Now, it could be that the film is riding the wave of sexual liberalism, giving the public insight into a taboo community and ultimately promoting openness. And some feminists will give it this. In her HuffPost article, feminist writer Soraya Chemalay says that, “this not secret, not silent, non-judgmental openness is a feminist success”.

Many have also brought up the issue of class. Yes, this type of rare sexual preference is glamorous in a marble-floored penthouse between two good-looking people. Basically, would it have been as appealing without the helicopter?

This conversation goes on and on, back and forth and then back again. If you’re interested in reading more about the discussions surrounding the movie, as well as my personal take, head over to the PrindlePost.org. Personally, I haven’t read the book, but I saw the movie. I said it was just because everyone else was, but the truth is that I was genuinely curious…which I was 50 shades of embarrassed to admit.

Achilles the Pug by Andrew Wales (CC BY 2.0)

Among my friends, I would be one of the first to readily admit one thing: I love dogs. Pugs, specifically. My personal allegiance to my family’s dog aside, pugs are one of my favorite animals. If I need to take a break from studying or writing a paper, chances are decent that I’ll log on to Tumblr or Youtube for my daily pug fix. When my friends see an article or video about pugs online, they know just who to send it to. And, once I graduate, one of my personal milestones of success won’t necessarily be having children, but rather becoming a proud father to one of the wrinkled, snuffling, bug-eyed beasts.

We have all heard it before: the kid out on the baseball field shouts, “you hit like a girl.” Adults do it too. In fact, just last fall my sister’s soccer coach yelled to his son, “you’re running like a girl,” upsetting many parents in the crowd. To many, to be “like a girl” means to be, somehow, less.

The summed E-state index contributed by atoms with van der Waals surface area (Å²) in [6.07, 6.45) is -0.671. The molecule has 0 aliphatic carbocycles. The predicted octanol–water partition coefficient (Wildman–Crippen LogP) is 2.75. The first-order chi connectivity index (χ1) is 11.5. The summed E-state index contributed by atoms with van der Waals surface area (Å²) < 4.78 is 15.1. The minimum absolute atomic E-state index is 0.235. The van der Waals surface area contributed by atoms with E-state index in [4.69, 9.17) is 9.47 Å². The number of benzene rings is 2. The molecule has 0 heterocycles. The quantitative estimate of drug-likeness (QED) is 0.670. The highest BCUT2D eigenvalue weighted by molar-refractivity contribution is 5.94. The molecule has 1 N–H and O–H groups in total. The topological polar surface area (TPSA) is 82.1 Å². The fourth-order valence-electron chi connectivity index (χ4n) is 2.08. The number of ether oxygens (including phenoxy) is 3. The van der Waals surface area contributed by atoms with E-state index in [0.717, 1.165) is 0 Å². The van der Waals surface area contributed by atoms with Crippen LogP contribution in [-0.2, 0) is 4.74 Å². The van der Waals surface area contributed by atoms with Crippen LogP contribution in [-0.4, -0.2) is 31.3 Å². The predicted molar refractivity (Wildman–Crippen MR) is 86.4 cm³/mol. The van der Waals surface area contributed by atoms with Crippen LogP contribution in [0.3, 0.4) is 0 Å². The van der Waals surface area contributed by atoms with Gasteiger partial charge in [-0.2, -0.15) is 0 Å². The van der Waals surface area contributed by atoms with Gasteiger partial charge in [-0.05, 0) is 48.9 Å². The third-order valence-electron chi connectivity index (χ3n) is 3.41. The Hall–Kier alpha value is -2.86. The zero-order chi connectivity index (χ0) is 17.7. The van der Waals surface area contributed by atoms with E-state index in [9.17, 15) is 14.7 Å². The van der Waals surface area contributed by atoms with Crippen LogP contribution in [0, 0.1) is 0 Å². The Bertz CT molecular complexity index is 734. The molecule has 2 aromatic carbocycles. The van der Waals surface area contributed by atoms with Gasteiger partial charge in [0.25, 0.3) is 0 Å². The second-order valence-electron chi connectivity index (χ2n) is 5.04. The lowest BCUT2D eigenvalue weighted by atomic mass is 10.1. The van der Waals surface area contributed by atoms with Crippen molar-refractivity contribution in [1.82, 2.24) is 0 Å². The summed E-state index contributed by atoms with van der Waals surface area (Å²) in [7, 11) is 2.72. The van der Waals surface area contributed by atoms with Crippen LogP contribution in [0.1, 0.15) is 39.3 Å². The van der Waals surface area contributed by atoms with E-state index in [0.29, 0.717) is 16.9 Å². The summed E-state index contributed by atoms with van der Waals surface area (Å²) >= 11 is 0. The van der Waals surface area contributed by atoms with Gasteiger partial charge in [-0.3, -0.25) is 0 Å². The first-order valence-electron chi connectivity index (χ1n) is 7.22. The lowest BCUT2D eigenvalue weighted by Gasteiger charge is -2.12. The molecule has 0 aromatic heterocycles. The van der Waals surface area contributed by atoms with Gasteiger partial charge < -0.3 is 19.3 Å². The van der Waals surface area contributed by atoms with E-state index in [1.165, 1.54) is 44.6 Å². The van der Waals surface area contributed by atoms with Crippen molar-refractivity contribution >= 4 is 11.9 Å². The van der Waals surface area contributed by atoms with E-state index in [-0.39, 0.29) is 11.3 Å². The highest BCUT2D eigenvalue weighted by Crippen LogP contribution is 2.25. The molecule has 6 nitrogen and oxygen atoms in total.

In one of their most recent ad campaigns Always, a feminine products company, is raising awareness about the connotations attached with the phrase, “like a girl.” We often subconsciously assume that to be “like a girl” is to be weak, victimized and, ultimately, incapable. These systems of belief are imbedded in a culture where young girls are taught to believe these things about themselves. It becomes a self-fulfilling prophecy, often reinforced by peers, parents and mentors.

I want to tell you why I’m excited for the new film, Reparation. Before you hear my reasons, you might want to watch the trailer above. Okay. Here’s why I’m excited.

1. The movie looks like it’s going to be great.
I have a good feeling about this movie based on the trailer, and the conversations I’ve had with one of the screenwriters, Steve Timm. The plot is great. Here’s a plot summary from their very successful kickstarter campaign.

REPARATION is a powerful psychological thriller that swirls like a funnel cloud around Bob Stevens — a small-town farmer with a three-year hole in his memory.   When a mysterious stranger, Jerome, shows up claiming to have been his best friend in the Air Force Police, Bob’s peaceful existence begins to unravel from the outside in. Bob’s entire family is caught in the storm — but none more than Bob’s eight year-old daughter, Charlotte, who discovers that she might hold the key to conjuring Bob’s forgotten past.   As Charlotte comes to learn, “every time something happens that knocks us out of balance, we try doing something that will knock us back in…” That universal theme of balance is the soul of REPARATION.

2. The DePauw Connection: Steve Timm and Kyle Ham
The screenplay was adapted from a play written by Steve Timm, DePauw professor of communication and theatre. He is also the chair of the advisory board for the Prindle Institute. He co-wrote the screen play with DePauw alumn, Kyle Ham ’94. This was Ham’s directorial debut and they filmed it in Greencastle, IN and the surrounding area. It’s exciting to know that what promises to be an excellent indie film was created here.

3. The Prindle Connection: It raises a super-interesting puzzle about Moral Responsibility.
One of the reasons I’m so excited about this film is that it raises interesting questions about moral responsibility. The person has forgotten some of the actions in his past, and we are somewhat inclined to sympathize with this person because of that. Should someone be punished or be held responsible for actions that they can no longer remember? I can’t say much more without spoiling things. But I can promise you that the plot is great.

That last reason is why we’re talking about it so much at Prindle. Expect more Prindle programming around this when the movie is released in 2015.